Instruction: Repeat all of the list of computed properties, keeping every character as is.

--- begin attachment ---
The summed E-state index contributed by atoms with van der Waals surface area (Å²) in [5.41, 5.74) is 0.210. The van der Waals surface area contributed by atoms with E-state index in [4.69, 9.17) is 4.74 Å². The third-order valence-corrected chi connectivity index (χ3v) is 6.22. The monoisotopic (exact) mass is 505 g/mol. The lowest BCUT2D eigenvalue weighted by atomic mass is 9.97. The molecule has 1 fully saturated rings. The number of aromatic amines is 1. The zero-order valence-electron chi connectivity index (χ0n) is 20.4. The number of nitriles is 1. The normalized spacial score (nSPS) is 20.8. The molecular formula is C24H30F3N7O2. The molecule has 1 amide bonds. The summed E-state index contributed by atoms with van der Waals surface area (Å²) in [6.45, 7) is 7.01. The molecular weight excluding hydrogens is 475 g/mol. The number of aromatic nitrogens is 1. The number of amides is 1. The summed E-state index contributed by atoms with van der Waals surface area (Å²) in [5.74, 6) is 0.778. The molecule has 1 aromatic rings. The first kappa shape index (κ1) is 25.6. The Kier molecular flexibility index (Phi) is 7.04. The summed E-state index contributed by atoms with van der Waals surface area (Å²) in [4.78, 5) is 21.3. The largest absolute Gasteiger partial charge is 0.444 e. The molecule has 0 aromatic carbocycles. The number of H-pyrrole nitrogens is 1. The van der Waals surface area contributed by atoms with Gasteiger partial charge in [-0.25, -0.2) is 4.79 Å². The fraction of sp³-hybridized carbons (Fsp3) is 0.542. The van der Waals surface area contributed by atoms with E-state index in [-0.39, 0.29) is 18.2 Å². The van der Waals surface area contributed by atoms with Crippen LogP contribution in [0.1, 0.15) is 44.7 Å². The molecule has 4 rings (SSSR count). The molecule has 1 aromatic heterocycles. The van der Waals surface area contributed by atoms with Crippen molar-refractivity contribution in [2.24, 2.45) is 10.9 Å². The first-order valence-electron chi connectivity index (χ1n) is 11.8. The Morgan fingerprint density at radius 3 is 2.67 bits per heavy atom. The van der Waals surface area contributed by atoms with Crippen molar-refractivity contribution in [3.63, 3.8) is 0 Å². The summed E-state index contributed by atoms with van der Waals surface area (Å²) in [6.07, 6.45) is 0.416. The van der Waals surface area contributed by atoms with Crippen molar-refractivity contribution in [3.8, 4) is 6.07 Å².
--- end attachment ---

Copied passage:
The summed E-state index contributed by atoms with van der Waals surface area (Å²) in [5.41, 5.74) is 0.210. The van der Waals surface area contributed by atoms with E-state index in [4.69, 9.17) is 4.74 Å². The third-order valence-corrected chi connectivity index (χ3v) is 6.22. The monoisotopic (exact) mass is 505 g/mol. The lowest BCUT2D eigenvalue weighted by atomic mass is 9.97. The molecule has 1 fully saturated rings. The number of aromatic amines is 1. The zero-order valence-electron chi connectivity index (χ0n) is 20.4. The number of nitriles is 1. The normalized spacial score (nSPS) is 20.8. The molecular formula is C24H30F3N7O2. The molecule has 1 amide bonds. The summed E-state index contributed by atoms with van der Waals surface area (Å²) in [6.45, 7) is 7.01. The molecular weight excluding hydrogens is 475 g/mol. The number of aromatic nitrogens is 1. The number of amides is 1. The summed E-state index contributed by atoms with van der Waals surface area (Å²) in [5.74, 6) is 0.778. The molecule has 1 aromatic rings. The first kappa shape index (κ1) is 25.6. The Kier molecular flexibility index (Phi) is 7.04. The summed E-state index contributed by atoms with van der Waals surface area (Å²) in [4.78, 5) is 21.3. The largest absolute Gasteiger partial charge is 0.444 e. The molecule has 0 aromatic carbocycles. The number of H-pyrrole nitrogens is 1. The van der Waals surface area contributed by atoms with Gasteiger partial charge in [-0.25, -0.2) is 4.79 Å². The fraction of sp³-hybridized carbons (Fsp3) is 0.542. The van der Waals surface area contributed by atoms with E-state index in [-0.39, 0.29) is 18.2 Å². The van der Waals surface area contributed by atoms with Crippen LogP contribution in [0.1, 0.15) is 44.7 Å². The molecule has 4 rings (SSSR count). The molecule has 1 aromatic heterocycles. The van der Waals surface area contributed by atoms with Crippen molar-refractivity contribution in [2.24, 2.45) is 10.9 Å². The first-order valence-electron chi connectivity index (χ1n) is 11.8. The Morgan fingerprint density at radius 3 is 2.67 bits per heavy atom. The van der Waals surface area contributed by atoms with Crippen molar-refractivity contribution in [3.63, 3.8) is 0 Å². The summed E-state index contributed by atoms with van der Waals surface area (Å²) in [6.07, 6.45) is 0.416. The van der Waals surface area contributed by atoms with Crippen molar-refractivity contribution in [3.8, 4) is 6.07 Å².